A trademark is a word, phrase, symbol, or design, or a combination of words, phrases, symbols, or designs, that identifies and distinguishes the source of the goods of one party from those of others. They thus identify the producer of a product and serve as an indicator of quality. They also inform consumers where to seek recourse if the product fails. Some forms of trademarks have been around for thousands of years. Visitors to the Great Wall in China can still see the original producer's mark on some of its bricks. This mark allowed the emperors of that time to be assured of quality and, if needed, accountability.
This assurance of quality and accountability is completely lost when counterfeiters illegally use a trademark and deceive consumers with their goods. When many people think of counterfeit goods, they might bring to mind items such as fake Rolex watches, Zippo lighters, or Louis Vuitton handbags. The counterfeiting of these goods does inflict serious harm on legitimate companies, and it deprives governments of lost revenues. But counterfeiting of trademarks has another serious consequence. It can threaten the health and safety of the public.
The United States is not immune to this aspect of the counterfeiting epidemic. In testimony before the U.S. Senate Judiciary Committee in March 2004, U.S. Assistant Attorney General Christopher Wray provided examples of trademark violations. He noted that, in early 2004, a man from the state of Alabama pled guilty to 28 counts of counterfeiting and pesticide misbranding charges. He sold mislabeled and adulterated pesticides needed to control mosquitoes and, indirectly, West Nile virus, to municipalities and private businesses in a number of U.S. states.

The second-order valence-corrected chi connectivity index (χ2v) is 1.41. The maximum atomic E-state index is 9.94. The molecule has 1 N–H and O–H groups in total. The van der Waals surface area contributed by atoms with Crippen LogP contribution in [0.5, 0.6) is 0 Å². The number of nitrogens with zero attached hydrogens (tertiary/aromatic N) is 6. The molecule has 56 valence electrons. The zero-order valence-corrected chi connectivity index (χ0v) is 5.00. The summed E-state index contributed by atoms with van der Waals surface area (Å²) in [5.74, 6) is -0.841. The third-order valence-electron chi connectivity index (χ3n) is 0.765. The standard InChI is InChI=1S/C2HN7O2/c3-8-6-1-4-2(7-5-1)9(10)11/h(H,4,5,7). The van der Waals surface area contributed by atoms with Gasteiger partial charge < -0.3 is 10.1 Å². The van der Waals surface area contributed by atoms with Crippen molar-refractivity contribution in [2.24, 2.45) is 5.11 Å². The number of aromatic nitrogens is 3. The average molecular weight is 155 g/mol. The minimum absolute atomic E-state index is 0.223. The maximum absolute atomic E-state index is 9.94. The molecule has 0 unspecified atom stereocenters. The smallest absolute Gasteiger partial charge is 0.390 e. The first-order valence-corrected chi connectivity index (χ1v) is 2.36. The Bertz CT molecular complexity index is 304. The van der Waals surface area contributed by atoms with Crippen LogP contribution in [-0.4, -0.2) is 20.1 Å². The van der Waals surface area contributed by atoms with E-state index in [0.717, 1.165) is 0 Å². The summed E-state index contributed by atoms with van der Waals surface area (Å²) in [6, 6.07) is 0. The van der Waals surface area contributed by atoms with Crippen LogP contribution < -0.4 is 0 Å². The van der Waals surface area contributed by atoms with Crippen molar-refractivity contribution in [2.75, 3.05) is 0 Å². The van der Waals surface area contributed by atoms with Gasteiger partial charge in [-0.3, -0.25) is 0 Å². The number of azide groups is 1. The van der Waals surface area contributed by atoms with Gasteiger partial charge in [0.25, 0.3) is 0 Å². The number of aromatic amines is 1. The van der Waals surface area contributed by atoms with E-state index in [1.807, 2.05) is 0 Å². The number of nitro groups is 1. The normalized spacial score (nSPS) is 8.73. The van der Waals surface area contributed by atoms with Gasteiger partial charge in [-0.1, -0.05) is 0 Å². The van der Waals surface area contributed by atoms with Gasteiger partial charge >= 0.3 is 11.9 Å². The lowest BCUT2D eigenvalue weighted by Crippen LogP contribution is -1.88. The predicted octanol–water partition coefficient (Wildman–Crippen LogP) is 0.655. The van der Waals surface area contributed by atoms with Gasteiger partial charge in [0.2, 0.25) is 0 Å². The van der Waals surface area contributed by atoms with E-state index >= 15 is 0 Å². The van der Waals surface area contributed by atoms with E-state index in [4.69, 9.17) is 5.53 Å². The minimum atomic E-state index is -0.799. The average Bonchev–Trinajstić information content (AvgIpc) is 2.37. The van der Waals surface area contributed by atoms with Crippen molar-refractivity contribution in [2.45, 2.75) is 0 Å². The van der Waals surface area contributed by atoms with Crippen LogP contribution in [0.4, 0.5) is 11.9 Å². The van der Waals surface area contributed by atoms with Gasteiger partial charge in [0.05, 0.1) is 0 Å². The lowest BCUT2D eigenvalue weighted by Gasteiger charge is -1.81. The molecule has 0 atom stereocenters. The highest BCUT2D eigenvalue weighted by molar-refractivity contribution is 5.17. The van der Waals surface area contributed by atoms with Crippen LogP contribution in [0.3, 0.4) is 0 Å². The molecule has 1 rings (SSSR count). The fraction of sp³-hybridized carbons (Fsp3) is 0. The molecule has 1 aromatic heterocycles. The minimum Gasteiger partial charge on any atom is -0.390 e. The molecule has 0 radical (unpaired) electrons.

The defendant falsely identified the brand name of the pesticide, the manufacturer, and the active ingredients. In another case in 2002, the U.S. Department of Justice convicted a California man on federal charges involving a conspiracy to sell counterfeit baby formula. After exposing thousands in our most vulnerable population to counterfeit baby formula, the defendant fled to Canada in 1995. He was arrested there in 2001 and in 2002 was brought to the United States to stand trial.
Counterfeiting is a serious public health and safety threat in the developing world as well. One of the more tragic stories comes from China. In May 2004, the Associated Press reported from Beijing that 47 people had been accused of selling fake infant formula, an act that authorities said led to the deaths of dozens of children. According to the report, subsequent police raids uncovered thousands of bags of counterfeit milk powder with the labels of 45 different brands.
Counterfeit pharmaceuticals also have become a serious and deadly problem around the globe, especially in the developing world. No one knows this better than the head of Nigeria's National Agency for Food and Drug Administration and Control, Dorothy Akunyili. Her story, which was detailed in a May 2004 front-page article in the Wall Street Journal, seems to come straight from an action novel. Unfortunately, it is fact, not fiction. Her work to expose and combat counterfeit pharmaceuticals has led to assassination attempts against her life and arson attacks against her facilities. But she has bravely continued her work, spurred on in part by the personal experience of losing her sister, who died because of a counterfeit insulin injection. She, like many others, has understood the dangers and threats posed by counterfeiting.
IP AND SOCIETY
There is a common thread that runs through the above discussion of copyrights, patents, and trademarks. Promoting cultural development, fostering innovation and growth, and protecting public health and safety are all commonly held goals. We all want to live in societies where these values are cherished and fostered. In the current debate surrounding intellectual property, it is worth remembering the role of intellectual property protection in our daily lives.
The United States believes strongly in the value of protecting intellectual property rights, for the reasons outlined above and more, and stands ready to work with others to promote such protection.
About the Author
E. Anthony Wayne is U.S. Assistant Secretary of State for Economic and Business Affairs.